Let me dissect this, I am not a male so thereby technically I cannot be a “FATHER”. But in reality to my children sometimes I am a father as well as a mother. This is contradictory to me on an intimate level, you see growing up me father was not the “hero” type. He was my father, I did not and still do not understand the whole father hero complex.
My relationship with my father was never less than complex. My father had his own set of challenges in life, then you add a person like me and well use your imagination (and yes history has partially repeated itself with my son). How can I put this eloquently without insulting anyone, my father was not well rounded or developed emotionally, he was challenged. As a boy his “problems” were not acknowledged or recognized. In those days (he was born in 1935)
problems were set aside and “normality” was forced to prevail. When I came along and presented with an inability to function within the parameters of normality, not only did history repeat itself for my father but a need to face his own demons also presented. My father while being a genius (he was a member of the Mensa Society), made a conscious choice not to face or acknowledge his demons, laying claim to being content with who and what he is/was, not wanting to change. His unwillingness to face his own demons did not interfere with his desire for something better and different for me. He put me into therapy after therapy, tried program after program. Clearly as an adult all the therapies and programs made a difference, as a child it was questionable how I would turn out.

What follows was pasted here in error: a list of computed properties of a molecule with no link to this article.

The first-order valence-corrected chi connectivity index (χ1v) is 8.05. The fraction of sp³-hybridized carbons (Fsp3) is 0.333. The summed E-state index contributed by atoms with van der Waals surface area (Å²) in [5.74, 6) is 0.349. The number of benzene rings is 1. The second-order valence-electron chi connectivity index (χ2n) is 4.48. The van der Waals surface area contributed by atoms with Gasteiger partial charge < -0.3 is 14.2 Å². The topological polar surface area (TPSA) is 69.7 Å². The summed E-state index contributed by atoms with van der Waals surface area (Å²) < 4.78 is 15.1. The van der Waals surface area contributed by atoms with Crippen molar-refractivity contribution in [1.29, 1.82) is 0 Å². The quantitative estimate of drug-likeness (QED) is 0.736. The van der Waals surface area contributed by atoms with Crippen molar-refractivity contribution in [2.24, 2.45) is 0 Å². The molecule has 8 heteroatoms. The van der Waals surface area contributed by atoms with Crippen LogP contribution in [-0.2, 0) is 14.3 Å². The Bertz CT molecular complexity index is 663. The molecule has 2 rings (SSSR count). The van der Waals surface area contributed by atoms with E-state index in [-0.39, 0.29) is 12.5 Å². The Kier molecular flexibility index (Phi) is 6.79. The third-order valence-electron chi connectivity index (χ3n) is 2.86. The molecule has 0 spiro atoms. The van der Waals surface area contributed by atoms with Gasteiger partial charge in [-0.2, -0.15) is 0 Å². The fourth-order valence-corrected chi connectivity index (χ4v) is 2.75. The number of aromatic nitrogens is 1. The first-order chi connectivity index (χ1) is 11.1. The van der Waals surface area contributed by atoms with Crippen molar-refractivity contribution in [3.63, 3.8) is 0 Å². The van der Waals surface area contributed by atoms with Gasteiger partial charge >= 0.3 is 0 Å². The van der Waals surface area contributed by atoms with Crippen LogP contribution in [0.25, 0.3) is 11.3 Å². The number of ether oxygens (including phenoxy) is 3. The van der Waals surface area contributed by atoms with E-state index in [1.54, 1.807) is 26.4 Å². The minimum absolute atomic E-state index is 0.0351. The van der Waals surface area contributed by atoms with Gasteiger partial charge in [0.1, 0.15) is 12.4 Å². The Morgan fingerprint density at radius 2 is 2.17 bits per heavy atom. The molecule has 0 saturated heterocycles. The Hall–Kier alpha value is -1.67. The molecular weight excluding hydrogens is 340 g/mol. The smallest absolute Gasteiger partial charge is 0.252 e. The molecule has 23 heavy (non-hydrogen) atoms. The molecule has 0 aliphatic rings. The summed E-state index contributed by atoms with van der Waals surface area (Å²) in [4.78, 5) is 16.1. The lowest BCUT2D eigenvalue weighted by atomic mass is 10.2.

Sorry squirrel moment, back to the topic…
I always loved my father, even when I hated him (I believe one has to love to be able to truly hate). I hated my father for various things as a child (not all small and or insignificant). As an adult I realized that to continue to hate him was a waste of time energy and emotion, he only did what he thought was the right thing to do. I let the hatred go, and while I still could not say the words “I love you” to him, I slowly found the emotion in my heart once again. After my mother died in 2003 the dynamics of my relationship with my father radically changed, I understand now why one of my brothers described the relationship as symbiotic. It was organic, my mother who was his wife for 36 years was gone, my marriage was in shambles with two young children, yup we needed each other. I recognized this at the time and was cognizant not to allow it to become warped or twisted. I became the matriarch of the family, almost overnight, I could not replace my mother of fill her shoes, but I did find my own. As my marriage was dissolving my father fell ill. Aug of 2007 after many months of medical testing, we discovered my father had cholangiocarcinoma not metastasized but in advanced stages. Then he developed (or began showing signs, probably had it for a while) NPH (normal pressure hydrocephalus). Google the DX, it is not pleasant. He was not a candidate for a shunt because of the cholangiocarcinoma, I watched my father become a mere shell of the brilliant man I once knew. I do not use the description “brilliant” lightly, while he was not a HERO, he was magically intelligent. My father now needed help on how and why to eat, use the toilet, and most other daily functions. While he would have moments of lucidity, he basically had digressed to an imbecile state. It was then that I had the epiphany about how MAGICALLY BRILLIANT my father had been my whole life.
To wrap up this no too long a story (I obviously needed to get out because I sat here long enough to finish it and actually published it) my father was not my HERO, I guess you could say he was my Magician. Now my job is to be that for my kids, thanks dad you left massive shoes for me to fill….
Life is good,working thru the baggage of life and becoming a better person for it.